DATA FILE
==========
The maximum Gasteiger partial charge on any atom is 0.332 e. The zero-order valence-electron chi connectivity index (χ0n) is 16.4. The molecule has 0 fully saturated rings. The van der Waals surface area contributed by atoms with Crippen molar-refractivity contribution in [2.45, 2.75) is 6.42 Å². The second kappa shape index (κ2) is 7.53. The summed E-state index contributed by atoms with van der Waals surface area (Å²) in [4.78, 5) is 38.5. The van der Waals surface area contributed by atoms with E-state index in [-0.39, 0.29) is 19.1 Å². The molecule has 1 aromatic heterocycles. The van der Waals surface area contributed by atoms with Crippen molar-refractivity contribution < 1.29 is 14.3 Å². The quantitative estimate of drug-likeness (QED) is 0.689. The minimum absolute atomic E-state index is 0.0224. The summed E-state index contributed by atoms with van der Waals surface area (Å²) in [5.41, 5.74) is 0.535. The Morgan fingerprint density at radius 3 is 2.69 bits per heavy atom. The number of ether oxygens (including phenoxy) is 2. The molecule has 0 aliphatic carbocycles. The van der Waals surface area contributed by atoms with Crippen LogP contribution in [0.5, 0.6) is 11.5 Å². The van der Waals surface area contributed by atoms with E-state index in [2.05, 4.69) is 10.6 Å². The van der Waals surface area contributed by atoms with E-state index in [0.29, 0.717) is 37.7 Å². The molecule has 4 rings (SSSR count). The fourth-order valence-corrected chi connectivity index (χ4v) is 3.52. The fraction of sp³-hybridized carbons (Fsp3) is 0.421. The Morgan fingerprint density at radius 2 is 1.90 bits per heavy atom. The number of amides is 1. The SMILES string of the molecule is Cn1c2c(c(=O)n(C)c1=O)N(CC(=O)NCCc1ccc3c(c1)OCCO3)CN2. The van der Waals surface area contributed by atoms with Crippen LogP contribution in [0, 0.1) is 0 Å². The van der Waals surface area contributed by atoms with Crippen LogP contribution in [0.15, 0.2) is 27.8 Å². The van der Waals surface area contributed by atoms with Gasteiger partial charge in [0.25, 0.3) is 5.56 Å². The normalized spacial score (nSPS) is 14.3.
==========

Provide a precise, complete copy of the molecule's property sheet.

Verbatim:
The maximum Gasteiger partial charge on any atom is 0.332 e. The zero-order valence-electron chi connectivity index (χ0n) is 16.4. The molecule has 0 fully saturated rings. The van der Waals surface area contributed by atoms with Crippen molar-refractivity contribution in [2.45, 2.75) is 6.42 Å². The second kappa shape index (κ2) is 7.53. The summed E-state index contributed by atoms with van der Waals surface area (Å²) in [4.78, 5) is 38.5. The van der Waals surface area contributed by atoms with E-state index in [-0.39, 0.29) is 19.1 Å². The molecule has 1 aromatic heterocycles. The van der Waals surface area contributed by atoms with Crippen molar-refractivity contribution < 1.29 is 14.3 Å². The quantitative estimate of drug-likeness (QED) is 0.689. The minimum absolute atomic E-state index is 0.0224. The summed E-state index contributed by atoms with van der Waals surface area (Å²) in [5.41, 5.74) is 0.535. The Morgan fingerprint density at radius 3 is 2.69 bits per heavy atom. The number of ether oxygens (including phenoxy) is 2. The molecule has 0 aliphatic carbocycles. The van der Waals surface area contributed by atoms with Crippen LogP contribution in [0.5, 0.6) is 11.5 Å². The van der Waals surface area contributed by atoms with E-state index in [2.05, 4.69) is 10.6 Å². The van der Waals surface area contributed by atoms with E-state index in [0.29, 0.717) is 37.7 Å². The molecule has 4 rings (SSSR count). The fourth-order valence-corrected chi connectivity index (χ4v) is 3.52. The fraction of sp³-hybridized carbons (Fsp3) is 0.421. The Morgan fingerprint density at radius 2 is 1.90 bits per heavy atom. The number of amides is 1. The SMILES string of the molecule is Cn1c2c(c(=O)n(C)c1=O)N(CC(=O)NCCc1ccc3c(c1)OCCO3)CN2. The van der Waals surface area contributed by atoms with Crippen LogP contribution in [0, 0.1) is 0 Å². The van der Waals surface area contributed by atoms with Crippen LogP contribution in [0.15, 0.2) is 27.8 Å². The van der Waals surface area contributed by atoms with Gasteiger partial charge in [0.25, 0.3) is 5.56 Å². The normalized spacial score (nSPS) is 14.3.